IDENTIFYING THE STAGES OF DEVELOPMENTExploring StageTréimhse taisceálaíochtaAGE 5At this stage, pupils prac se the skill of walking through explora on andexperimenta on. Characteris cs of walking at the exploring stage: bouncy or uneven walking ac on arms tend to swing excessively and are held out from the body to help balance feet are too close or too far apart toes tend to be turned either in or out head is too far forward.Developing stageTréimhse forbraíochtaAGE5-6At this stage, pupils prac se walking at different speeds, levels and direc ons ontheir own and with others. Characteris cs of walking at the developing stage: walking pa ern is more even arms swing in opposi on to the legs but are s ll a li le s ff stride length is inconsistent posture is s ll incorrect, with head falling forward and body not straight.Mastering stageTréimhse MáistritheAGE7 At this stage, pupils should be able to master the skill of walking. Walking withrhythm and efficiency should be evident and applied in a variety of contexts.Characteris cs of walking at the mastering stage: walking ac on is smooth and even good posture is evident with head up and body straight arms swing naturally in coordina on with opposite leg toes face forward and stride length is consistent.Walking8

TEACHING POINTS FOR WALKINGMaintain good posturewith body straight, walktall, head in line withthe spine andlooking forwardArms swing in a smallnatural arc in opposi onto the feetStep with toesfacing forwardKnees should bendslightly when the footmakes contact withthe groundWhen plan ng the footuse a heel-to-toe ac on9Walking

THE MOVEMENT INSPECTORIntroducing the skill of walkingTry to walk Effec ve ques ons forwardsWhat are your eyes looking at? backwardsHow are you looking where youare going? sideways without moving your handsWhat are your hands used for? without bending your kneesHow much should yourknees bend? tall like a giraffe small like a mouseWhich is be er, how tall shouldyou be? on your toes only on your heels onlyWhat feels comfortable, can youuse both? in slow mo on as fast as you can without runningWhat happens to technique? like a robot along a line in a circle with correct techniqueLet's put it all together!This teacher-led exercise encourages guided discovery and allowspupils to iden fy the correct technique. Effec ve ques oning can helpto guide pupils in their learning.Walking10

TEACHER OBSERVATIONCommon errors and feedbackCommon Errors Éarráid Choi antaFeedback AiseolasLooking down when walkingHead up, walk tallLe arm swings with le leg and viceversaOpposite ac ons, right arm swings withyour le leg and le arm swings withyour right legBall of the foot making first contactwith the groundWalk using a rolling ac on from heel totoeWalking RubricExploringDevelopingMasteringLegs Feet are too closeor too far apart Toes tend to beturned either in orout Stride length isinconsistent Toes face forwardand stride length isconsistentArms Arms tend to swing Arms swing inexcessively and areopposi on to theheld out from thelegs but are s ll abody to helpli le s ffbalance Arms swingnaturally incoordina on withopposite legAc on Bouncy or unevenwalking ac on Walking pa ern ismore even Walking ac on issmooth and evenHead Head is too farforward Posture is s ll Good posture isincorrect, with head evident with headfalling forward andup and bodybody not straightstraight11Walking

FOLLOW THE LEADER - ROCK, PAPER, SCISSORSDescrip on of Ac vityOn a signal, pupils begin walking within the playing area. All pupils should beencouraged to walk in a random direc on. When they meet another pupil face toface they stop and play rock, paper, scissors with them. The winner becomes aleader and the loser now follows their new leader. The process repeats betweenleaders, stopping to play rock, paper, scissors. Whichever leader loses, their en regroup must join the back of the winning group. This process con nues un l theen re class is following along behind one pupil or leader.Varia ons Vary the locomotor skill used to move around the area, e.g.skipping, hopping or side stepping.EquipmentAn open playingarea Discourage pupils from touching or pushing, take no ce of the movementpa ern of the pupil in front. In your PE journal, draw a picture of you walking in a crowded place.comhartha siúl bealaí éagsúla aghaidh ar aghaidh carraig páipéar siosúr ceannaireWalking12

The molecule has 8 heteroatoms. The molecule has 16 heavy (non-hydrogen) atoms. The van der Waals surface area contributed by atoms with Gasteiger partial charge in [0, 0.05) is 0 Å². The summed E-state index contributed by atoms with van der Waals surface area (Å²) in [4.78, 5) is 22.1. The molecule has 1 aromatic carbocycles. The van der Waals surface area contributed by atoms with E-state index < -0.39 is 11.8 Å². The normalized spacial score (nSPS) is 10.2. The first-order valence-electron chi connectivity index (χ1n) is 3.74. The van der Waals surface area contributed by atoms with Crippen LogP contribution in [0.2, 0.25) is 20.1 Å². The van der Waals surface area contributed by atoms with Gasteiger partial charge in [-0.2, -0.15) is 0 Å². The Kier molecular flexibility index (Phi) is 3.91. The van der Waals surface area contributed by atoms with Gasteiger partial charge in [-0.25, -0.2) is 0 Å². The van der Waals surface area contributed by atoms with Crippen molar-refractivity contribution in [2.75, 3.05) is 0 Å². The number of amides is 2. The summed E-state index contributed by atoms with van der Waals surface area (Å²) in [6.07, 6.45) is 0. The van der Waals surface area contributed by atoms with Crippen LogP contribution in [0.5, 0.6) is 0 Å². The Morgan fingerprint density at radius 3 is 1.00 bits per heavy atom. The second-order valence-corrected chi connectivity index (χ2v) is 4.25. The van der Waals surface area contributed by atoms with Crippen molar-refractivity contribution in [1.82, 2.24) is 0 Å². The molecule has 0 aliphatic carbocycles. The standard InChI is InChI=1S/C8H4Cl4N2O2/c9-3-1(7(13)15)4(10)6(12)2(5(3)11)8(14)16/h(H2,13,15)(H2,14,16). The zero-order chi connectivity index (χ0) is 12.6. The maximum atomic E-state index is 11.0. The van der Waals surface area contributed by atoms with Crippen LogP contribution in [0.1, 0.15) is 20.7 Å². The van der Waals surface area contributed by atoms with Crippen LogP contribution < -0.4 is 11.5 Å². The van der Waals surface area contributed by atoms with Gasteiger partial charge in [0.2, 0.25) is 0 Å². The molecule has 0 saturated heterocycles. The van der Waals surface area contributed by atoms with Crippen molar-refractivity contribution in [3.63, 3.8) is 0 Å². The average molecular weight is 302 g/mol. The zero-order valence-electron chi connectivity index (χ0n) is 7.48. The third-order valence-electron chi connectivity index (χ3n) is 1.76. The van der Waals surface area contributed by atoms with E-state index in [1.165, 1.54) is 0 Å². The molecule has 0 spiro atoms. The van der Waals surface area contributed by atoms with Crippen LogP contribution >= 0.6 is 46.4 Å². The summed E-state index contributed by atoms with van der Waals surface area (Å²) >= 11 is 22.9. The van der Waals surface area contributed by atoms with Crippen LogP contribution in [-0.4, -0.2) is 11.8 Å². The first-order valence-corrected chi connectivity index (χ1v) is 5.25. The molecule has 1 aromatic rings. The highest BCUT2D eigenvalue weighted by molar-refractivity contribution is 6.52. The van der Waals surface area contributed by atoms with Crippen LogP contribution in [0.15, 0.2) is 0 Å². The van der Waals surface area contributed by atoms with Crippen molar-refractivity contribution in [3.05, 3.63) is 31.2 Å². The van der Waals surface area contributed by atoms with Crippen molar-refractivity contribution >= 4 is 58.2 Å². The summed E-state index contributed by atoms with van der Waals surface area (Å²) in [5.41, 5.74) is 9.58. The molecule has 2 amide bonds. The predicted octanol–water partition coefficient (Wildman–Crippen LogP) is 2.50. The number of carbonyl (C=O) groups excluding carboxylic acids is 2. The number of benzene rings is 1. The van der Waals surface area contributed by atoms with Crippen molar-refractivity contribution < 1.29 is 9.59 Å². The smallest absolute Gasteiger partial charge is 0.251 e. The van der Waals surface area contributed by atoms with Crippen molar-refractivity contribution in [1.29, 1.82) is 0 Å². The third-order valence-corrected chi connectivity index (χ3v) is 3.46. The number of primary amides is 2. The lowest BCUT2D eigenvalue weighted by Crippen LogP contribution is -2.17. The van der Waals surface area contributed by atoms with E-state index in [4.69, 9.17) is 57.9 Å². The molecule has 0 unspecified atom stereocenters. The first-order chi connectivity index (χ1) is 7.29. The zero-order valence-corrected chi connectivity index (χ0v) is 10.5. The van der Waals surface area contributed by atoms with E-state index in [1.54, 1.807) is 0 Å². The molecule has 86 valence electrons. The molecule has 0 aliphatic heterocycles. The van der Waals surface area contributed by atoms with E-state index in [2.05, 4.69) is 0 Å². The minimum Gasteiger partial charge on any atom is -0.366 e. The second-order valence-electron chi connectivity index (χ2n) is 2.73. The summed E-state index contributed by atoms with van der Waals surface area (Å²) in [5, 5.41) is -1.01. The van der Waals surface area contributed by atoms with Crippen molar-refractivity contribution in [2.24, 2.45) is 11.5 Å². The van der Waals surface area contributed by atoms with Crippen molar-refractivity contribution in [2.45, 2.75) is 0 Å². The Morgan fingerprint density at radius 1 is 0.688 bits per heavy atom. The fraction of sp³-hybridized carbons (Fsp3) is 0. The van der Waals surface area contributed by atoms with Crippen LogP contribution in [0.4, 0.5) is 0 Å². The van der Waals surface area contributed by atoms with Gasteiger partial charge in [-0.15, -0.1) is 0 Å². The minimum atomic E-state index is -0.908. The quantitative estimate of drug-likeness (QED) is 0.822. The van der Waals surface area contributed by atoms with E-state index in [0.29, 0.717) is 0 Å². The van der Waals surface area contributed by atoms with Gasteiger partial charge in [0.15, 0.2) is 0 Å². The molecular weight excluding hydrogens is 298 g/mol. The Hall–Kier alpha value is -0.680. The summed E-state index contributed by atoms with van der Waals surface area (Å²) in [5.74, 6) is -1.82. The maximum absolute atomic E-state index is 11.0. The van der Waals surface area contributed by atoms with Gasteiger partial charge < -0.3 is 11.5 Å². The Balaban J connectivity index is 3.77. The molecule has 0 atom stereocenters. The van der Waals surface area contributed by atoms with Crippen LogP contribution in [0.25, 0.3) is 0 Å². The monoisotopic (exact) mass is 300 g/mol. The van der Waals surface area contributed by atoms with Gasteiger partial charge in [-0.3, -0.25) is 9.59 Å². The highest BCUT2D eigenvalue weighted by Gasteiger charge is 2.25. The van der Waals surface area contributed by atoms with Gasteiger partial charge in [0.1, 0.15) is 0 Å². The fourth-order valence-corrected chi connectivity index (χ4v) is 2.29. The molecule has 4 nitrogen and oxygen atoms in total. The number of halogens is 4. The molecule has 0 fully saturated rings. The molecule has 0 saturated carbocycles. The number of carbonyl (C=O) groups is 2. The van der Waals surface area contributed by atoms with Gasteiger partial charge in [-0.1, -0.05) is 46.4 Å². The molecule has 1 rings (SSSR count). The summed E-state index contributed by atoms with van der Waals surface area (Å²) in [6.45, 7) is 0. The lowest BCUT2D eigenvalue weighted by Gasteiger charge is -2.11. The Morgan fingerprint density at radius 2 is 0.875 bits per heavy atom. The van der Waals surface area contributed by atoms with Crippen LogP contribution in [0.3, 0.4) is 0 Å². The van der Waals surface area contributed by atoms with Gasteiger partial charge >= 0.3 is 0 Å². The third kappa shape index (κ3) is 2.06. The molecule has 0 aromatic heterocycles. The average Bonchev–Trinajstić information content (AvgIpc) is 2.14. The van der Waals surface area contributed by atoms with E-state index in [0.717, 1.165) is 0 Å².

ELEPHANT WALKDescrip on of Ac vityPupils line up in single file facing the same direc on. Establish a finish line in theplaying area for the elephant walk. Pupils take the shape of an elephant with theirright hand ac ng as the trunk in front of their body and the le hand throughtheir legs as the tail. Invite pupils to hold the tail of the elephant in front of themwith their trunk to create one con nuous line. The group then advances forwardas a line of elephants.Varia ons Invite pupils to manoeuvre around obstacles and swerve theline of elephants as they move. Prac se in smaller groups, then join the elephants together.EquipmentAn open playingarea Encourage pupils to work together as a group. Encourage pupils to watch the pupil in front of them as their guide. Pause the ac vity at intervals to focus on the teaching points for walkingin the lesson. Invite a pupil to demonstrate correct technique, allow pupilsto prac se in isola on and then return to the ac vity. Provide feedback toindividuals while they perform the walking ac on during the ac vity. In your PE journal, draw a picture of the Elephant Walk ac vity.dalta i ndiaidh an dalta eile ceann scríbe bolb crom síos breith ar rúi ní deas clé13Walking

SPEED UP/SLOW DOWNDescrip on of Ac vityArrange pupils in groups of four and invite one pupil to act as the pace se er. Therole of the pace se er is to change pace from very slow, to medium, to fast andback again. The rest of the group follow the pace established by the pace se er.Change the pace se er frequently giving each pupil a chance to be in thatposi on.Varia ons Change direc on, e.g. walking on a windy path. Vary the locomotor skill used to move around the area, e.g.skipping or side stepping. Vary the height or level of walking (on ptoes or bent overwith head up).EquipmentAn open playingarea with clearboundary lines No touching or grabbing and allow a safe space from the pupil in front. Ensure pupils keep their head up so they don't collide with other pupils. Play this game in the yard with your friends.i mbeirteanna reathaí ceann riain an mhall go méanach go tapa seans do gach páisteWalking14